August 5, 2014
While the return of Okanogan sockeye is cause for optimism, a main driver of this recovery, court-ordered spill at federal projects, has a more doubtful future ["On Columbia, ‘just add water’ seems to be working," Local News, Aug. 2].
As reporter Lynda Mapes alludes in her article, and as the accompanying graphic clearly illustrates, exponential increases in sockeye, which began in 2007, coincide with then-federal District Judge James Redden’s order to dedicate more Columbia River water for salmon. Redden’s order came in mid-2005, and sockeye, with its typical two- to three-year life cycle, were the first species to show that spill is by far the most effective salmon recovery policy we’ve tried.
This is no mere matter of opinion. Since 2005, scientists comprising a multi-state, inter-agency task force known as the Comparative Survival Study have compiled data that show sockeye populations and other endangered strains of salmon have increased dramatically since spills were implemented — in years of good, fair and poor ocean and river conditions. Increased levels of spill, as sockeye tantalizingly have shown, could lead to overall recovery and de-listing of salmon.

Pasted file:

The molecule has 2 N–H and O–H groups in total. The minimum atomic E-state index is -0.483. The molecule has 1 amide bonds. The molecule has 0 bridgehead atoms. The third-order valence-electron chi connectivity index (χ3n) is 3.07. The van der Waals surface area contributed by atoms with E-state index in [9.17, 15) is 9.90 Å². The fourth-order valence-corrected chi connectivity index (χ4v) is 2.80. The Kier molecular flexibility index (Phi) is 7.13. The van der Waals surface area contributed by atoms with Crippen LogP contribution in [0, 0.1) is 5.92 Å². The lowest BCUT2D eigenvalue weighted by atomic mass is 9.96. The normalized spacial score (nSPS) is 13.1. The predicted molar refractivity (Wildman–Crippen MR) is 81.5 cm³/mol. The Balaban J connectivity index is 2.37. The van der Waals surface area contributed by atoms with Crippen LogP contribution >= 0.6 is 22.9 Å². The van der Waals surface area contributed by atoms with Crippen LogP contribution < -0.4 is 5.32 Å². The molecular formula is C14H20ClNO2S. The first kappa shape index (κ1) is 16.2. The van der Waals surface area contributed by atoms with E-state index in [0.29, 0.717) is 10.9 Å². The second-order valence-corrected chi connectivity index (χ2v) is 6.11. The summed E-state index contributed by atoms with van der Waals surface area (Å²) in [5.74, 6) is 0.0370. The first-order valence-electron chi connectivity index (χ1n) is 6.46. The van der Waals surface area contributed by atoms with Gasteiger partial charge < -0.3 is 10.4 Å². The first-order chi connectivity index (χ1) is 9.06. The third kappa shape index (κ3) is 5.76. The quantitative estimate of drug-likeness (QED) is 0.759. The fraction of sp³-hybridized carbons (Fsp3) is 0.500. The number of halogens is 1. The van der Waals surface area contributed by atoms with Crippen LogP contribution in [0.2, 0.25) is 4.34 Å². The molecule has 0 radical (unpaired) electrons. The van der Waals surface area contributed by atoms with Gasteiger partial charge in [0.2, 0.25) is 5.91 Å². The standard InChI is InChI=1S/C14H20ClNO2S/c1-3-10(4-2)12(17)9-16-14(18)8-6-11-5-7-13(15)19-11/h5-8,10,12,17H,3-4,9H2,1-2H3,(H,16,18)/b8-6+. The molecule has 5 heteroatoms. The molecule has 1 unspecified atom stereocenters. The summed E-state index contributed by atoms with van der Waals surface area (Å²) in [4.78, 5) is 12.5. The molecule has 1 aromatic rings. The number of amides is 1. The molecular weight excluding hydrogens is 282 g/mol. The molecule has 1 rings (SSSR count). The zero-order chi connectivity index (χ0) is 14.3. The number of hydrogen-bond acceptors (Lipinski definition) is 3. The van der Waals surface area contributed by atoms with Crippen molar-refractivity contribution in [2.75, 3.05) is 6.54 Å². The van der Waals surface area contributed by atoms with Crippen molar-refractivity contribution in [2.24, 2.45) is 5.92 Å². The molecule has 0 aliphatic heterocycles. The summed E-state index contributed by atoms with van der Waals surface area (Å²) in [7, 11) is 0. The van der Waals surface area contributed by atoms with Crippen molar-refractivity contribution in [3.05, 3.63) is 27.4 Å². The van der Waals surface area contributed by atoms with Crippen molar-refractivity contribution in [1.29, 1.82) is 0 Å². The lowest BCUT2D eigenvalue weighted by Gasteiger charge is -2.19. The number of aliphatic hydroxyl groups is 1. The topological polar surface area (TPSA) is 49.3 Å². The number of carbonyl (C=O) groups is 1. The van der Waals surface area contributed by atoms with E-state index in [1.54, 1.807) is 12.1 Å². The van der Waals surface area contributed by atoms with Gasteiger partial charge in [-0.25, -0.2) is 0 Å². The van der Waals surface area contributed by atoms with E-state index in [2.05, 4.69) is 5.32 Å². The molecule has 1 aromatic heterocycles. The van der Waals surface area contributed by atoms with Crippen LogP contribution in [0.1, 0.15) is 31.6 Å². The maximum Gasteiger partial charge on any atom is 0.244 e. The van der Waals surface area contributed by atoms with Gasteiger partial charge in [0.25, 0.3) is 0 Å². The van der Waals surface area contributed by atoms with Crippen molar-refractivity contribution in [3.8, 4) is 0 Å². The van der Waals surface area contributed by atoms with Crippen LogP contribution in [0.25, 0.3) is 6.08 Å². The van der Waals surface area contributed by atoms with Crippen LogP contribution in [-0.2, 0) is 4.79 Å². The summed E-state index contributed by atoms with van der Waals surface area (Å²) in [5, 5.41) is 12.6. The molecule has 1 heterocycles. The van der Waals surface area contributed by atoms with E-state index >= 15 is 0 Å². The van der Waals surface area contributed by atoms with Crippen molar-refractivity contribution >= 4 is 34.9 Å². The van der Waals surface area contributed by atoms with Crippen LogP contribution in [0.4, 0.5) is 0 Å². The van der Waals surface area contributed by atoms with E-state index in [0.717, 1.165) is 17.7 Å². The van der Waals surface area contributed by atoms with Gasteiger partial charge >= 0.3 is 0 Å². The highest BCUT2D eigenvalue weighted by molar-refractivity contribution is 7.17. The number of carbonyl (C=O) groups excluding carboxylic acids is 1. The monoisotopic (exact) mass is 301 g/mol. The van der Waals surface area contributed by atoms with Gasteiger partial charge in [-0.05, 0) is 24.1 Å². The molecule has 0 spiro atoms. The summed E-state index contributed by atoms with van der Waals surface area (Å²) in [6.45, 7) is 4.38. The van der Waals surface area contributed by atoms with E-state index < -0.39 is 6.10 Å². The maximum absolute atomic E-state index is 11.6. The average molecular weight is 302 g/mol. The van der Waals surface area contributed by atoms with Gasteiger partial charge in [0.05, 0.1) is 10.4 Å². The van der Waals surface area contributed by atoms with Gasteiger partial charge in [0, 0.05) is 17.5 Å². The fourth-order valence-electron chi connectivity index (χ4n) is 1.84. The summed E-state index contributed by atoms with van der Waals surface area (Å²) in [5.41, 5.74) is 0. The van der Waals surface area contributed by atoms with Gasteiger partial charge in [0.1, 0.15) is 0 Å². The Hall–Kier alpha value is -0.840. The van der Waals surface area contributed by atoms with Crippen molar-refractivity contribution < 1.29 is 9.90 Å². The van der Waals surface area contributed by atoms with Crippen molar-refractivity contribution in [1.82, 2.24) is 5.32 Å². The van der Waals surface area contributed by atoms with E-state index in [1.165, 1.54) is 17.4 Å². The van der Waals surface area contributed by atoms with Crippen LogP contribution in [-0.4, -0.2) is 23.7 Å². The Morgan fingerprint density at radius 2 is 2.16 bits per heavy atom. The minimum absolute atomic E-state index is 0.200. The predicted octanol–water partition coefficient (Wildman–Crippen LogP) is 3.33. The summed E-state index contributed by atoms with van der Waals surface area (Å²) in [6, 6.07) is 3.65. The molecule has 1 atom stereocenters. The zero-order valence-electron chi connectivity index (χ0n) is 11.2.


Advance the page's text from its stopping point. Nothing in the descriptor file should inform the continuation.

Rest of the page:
Hood River, Ore.